Category Archives: Sex Discrimination

Quirky Question #286: Best Practices on Restroom Access and Terminology for Transgender Employees

Question: There has been a lot of news coverage lately on restroom policies related to transgender employees.  Can you provide some guidance on how to structure our restroom-use policies to be both lawful and respectful of all employees?  More generally, can you help me understand the appropriate, respectful terminology in this area?  I certainly don’t want to offend anyone on purpose, and I also don’t want to do so by mistake. Answer→

Quirky Question #266: What’s up with Pregnancy Discrimination?

Question: Over the summer, we heard a lot about new guidance on pregnancy discrimination. What do we need to know to ensure we are complying with local, state, and federal laws on pregnancy discrimination?


Wal-Mart v. Dukes, No Glue in Aisle 23

Walmart v. Dukes, No Glue in Aisle 23

The most sweeping putative employment-discrimination class action in history was not too big to fail. The United States Supreme Court has rejected an effort by three female employees of Wal-Mart to represent a class of some 1.6 million women who had been employed by the company at its 3,400 stores nationwide at any point since 1998 and who allegedly had experienced gender discrimination in the areas of promotions and compensation. The class, proceeding on both disparate-impact and disparate-treatment theories, sought billions of dollars in backpay, as well as injunctive and declaratory relief, to redress Wal-Mart’s alleged violations of Title VII. After the case was filed in 2001, the United States District Court for the Northern District of California certified the class in 2004. The Ninth Circuit affirmed in a 2010 en banc ruling.

For a case to proceed as a class action in federal court, plaintiffs must demonstrate all four requirements of Rule 23(a) of the Federal Rules of Civil Procedure: that (1) the class is sufficiently numerous that “joinder of all members is impracticable,” (2) questions of law or fact are “common to the class,” (3) “the claims or defenses of the representative parties are typical of the claims or defenses of the class,” and (4) “the representative parties will fairly and adequately protect the interests of the class.” Additionally, they must satisfy one of three standards under Rule 23(b). The Dukes class was certified under Rule 23(b)(2), which requires a showing that “the party opposing the class has acted or refused to act on grounds that apply generally to the class, so that final injunctive relief or corresponding declaratory relief is appropriate respecting the class as a whole.”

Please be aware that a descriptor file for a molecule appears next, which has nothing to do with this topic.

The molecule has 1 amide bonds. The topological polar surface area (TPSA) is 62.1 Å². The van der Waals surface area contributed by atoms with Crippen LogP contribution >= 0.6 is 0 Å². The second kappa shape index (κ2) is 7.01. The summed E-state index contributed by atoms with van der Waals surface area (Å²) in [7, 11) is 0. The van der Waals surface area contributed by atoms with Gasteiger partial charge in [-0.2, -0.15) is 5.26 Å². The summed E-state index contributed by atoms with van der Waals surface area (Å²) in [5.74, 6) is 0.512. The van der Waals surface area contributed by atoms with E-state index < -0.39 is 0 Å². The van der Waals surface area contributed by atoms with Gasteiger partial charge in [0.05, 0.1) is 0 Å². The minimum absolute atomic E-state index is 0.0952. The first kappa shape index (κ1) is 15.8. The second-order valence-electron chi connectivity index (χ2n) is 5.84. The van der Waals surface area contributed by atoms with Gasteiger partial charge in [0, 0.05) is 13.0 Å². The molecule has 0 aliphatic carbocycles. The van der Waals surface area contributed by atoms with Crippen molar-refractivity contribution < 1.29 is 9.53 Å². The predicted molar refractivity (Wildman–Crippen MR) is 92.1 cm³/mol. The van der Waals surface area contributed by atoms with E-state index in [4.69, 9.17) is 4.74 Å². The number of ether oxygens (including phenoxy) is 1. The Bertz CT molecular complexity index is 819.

A unanimous Supreme Court reversed the grant of class certification on June 20, 2011. The Court did not decide whether Wal-Mart had, in fact, discriminated against the women, only whether they could proceed as a class. Justice Scalia authored the opinion of the Court, concluding that class certification was improper under Rules 23(a)(2)—the “commonality” requirement—and (b)(2). Four Justices joined the Court’s opinion with respect to Rule 23(b)(2) while dissenting on the commonality issue. Answer→

Quirky Question # 158, Reporting Harassment to the Harasser